Which Mets Team is Better?

There are many out there calling the Mets offseason a success so far. Personally, I don’t see it. Yes, I know the offseason isn’t over, but we’re also pretty sure the Mets aren’t replacing Yoenis Cespedes‘ bat. 

Overall, the Mets as constituted now are not better than the team that lost the World Series. Here was the lineup for the team that just lost the World Series, with their respective WAR from the 2015 season:

  1. Curtis Granderson 5.1
  2. David Wright 0.5
  3. Daniel Murphy 1.4
  4. Yoenis Cespedes 6.3
  5. Lucas Duda 3.0
  6. Travis d’Arnaud 1.7
  7. Michael Conforto 2.1
  8. Wilmer Flores 0.8

Combined 20.9

If the Mets make no other additions this offseason, which still remains a possibility, here’s the Mets 2016 starting lineup with the player’s WAR from last year. 

  1. Curtis Granderson 5.1
  2. Neil Walker 2.4
  3. David Wright 0.5
  4. Lucas Duda 3.0
  5. Asdrubal Cabrera 1.7
  6. Michael Conforto 2.1
  7. Travis d’Arnaud 1.7
  8. Juan Lagares 0.6

Combined 17.1

On paper, barring any further additions the 2016 starting lineup is worse than the 2015 World Series team. This is despite how more “athletic” the Mets are in the middle infield. In response, the argument is the Mets are now deeper. Are they?  Let’s compare the 2015 and 2016 benches. 

Before comparing, it should be noted I’m going to use a traditional 13 position players and 12 pitchers split. That means I will have to eliminate once bench player from the 2015 Mets. I’m choosing to remove Kirk Nieuwenhuis from the roster as he was called up in September.  

I’m also dropping Juan Uribe from the 2015 roster. When building a team, you’re going to want a backup shortstop. Uribe doesn’t fit the bill. Since Ruben Tejada was injured, and thus unavailable, I’m replacing him with Matt Reynolds, whom I’m assigning a 0.0 WAR since he didn’t play at all last year.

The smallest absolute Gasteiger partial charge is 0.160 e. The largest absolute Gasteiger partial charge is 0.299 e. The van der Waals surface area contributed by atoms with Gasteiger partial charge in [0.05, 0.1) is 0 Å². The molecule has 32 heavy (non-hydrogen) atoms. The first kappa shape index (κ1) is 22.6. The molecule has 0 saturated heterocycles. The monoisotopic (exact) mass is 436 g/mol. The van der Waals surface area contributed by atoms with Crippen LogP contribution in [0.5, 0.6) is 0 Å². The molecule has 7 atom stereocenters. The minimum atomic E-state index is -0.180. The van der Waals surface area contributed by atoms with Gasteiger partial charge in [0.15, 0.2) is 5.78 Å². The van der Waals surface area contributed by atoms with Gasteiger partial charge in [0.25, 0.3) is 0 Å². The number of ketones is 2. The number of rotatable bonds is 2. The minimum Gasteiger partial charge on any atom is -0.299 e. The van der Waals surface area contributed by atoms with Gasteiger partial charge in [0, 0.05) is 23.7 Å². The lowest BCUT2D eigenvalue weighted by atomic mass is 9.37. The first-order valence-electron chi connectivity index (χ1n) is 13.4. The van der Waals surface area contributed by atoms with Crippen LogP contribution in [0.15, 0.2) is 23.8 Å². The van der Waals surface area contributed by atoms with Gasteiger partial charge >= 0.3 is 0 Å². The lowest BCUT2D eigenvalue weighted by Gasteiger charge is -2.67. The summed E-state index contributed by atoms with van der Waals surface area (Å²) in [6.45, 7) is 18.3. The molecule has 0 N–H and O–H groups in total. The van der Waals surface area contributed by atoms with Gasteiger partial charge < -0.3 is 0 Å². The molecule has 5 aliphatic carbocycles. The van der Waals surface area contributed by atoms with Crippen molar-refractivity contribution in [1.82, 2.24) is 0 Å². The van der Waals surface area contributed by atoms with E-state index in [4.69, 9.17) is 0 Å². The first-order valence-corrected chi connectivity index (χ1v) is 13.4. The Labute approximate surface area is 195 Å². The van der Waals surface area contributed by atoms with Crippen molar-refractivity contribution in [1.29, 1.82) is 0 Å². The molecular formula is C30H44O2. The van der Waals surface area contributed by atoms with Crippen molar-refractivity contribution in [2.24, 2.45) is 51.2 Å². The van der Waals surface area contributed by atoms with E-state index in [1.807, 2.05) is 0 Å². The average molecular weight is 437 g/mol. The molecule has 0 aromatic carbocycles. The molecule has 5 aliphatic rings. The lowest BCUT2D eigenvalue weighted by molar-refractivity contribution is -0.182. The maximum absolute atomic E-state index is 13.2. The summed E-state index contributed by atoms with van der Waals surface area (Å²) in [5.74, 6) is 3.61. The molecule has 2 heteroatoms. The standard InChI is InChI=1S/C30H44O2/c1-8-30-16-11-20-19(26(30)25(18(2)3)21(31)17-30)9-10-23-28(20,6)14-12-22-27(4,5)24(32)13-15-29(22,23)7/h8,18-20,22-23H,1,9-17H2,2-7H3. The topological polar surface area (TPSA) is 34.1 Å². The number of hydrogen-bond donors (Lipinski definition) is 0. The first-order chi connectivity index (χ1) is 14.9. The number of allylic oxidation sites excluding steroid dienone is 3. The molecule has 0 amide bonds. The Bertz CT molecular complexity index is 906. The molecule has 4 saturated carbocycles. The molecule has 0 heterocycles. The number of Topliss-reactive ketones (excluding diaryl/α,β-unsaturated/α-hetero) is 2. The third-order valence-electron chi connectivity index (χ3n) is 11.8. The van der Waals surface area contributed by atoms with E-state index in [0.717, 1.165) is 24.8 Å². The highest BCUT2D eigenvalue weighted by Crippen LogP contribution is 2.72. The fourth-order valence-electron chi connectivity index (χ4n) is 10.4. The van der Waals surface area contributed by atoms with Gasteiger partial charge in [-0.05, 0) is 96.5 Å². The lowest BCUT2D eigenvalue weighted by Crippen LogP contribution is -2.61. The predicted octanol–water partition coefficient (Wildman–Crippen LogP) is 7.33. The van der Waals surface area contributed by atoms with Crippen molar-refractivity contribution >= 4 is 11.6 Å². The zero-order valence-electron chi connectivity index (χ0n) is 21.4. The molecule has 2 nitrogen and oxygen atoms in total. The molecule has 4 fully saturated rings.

Here’s the modified 2015 World Series bench:

  1. Kevin Plawecki 0.9
  2. Matt Reynolds 0.0
  3. Michael Cuddyer 0.5
  4. Kelly Johnson 0.3
  5. Juan Lagares 0.6

Combined 2.3

Here’s the current bench, which would be subject to change with a free agent signing:

  1. Kevin Plawecki 0.9
  2. Wilmer Flores 0.8
  3. Ruben Tejada -0.1
  4. Kirk Nieuwenhuis 0.7
  5. Eric Campbell -0.5

Combined 1.8

Now to be fair, the 2016 bench will mostly likely not have Eric Campbell on the Opening Day roster. Eliminating his -0.5 would balance out these benches. 

Here’s one big problem, if not Campbell then who?  Let’s assume Mets fans get their way, and the team signs Denard Span. Span had a 0.7 WAR last year. Yes, that’s the same as Kirk’s. Slotting Span into the everyday lineup has this effect:

  • Starting Lineup WAR increased from 17.1 to 17.2
  • Bench WAR decreased from 1.8 to 1.7
  • Eric Campbell or Kirk Nieuwenhuis is still on the Opening Day roster

Now, first counter-argument will be the offseason isn’t over, so the Mets can still make additional moves. Currently, without any other moves, the Mets payroll stands around $105.7 million. Let’s assume for arguments sake, the Mets have around $10 million to spend.  With that $10 million, the Mets are looking to add a reliever, a CF, and another bat. 

Span is estimated to receive about $12 million a year. Well, that blows the whole budget. Even assuming the Mets could get Span for less, they’re not going to have enough money for a reliever and another bat after that. So again, chances are either Campbell or Kirk will be in the Opening Day roster.

The next counter-argument is last year’s WAR doesn’t account for full years from Wright, d’Arnaud, or Conforto. This point-of-view is acceptable. However, you also have to acknowledge Granderson may be due for a regression at 35 years of age with a repaired torn ligament in this thumb. Also, based upon their histories, you can’t rely on Wright or d’Arnaud to last a full season. Essentially, while you can expect some players to improve or play more often, you can expect others to regress and/or suffer injuries. 

Overall, the Mets still might be able to win the NL East and return to the playoffs in 2016. They will do so because of their pitching. However, objectively speaking, you have to admit the 2016 Mets are and will be weaker than the 2015 Mets team that lost the World Series. 

That is unacceptable. 

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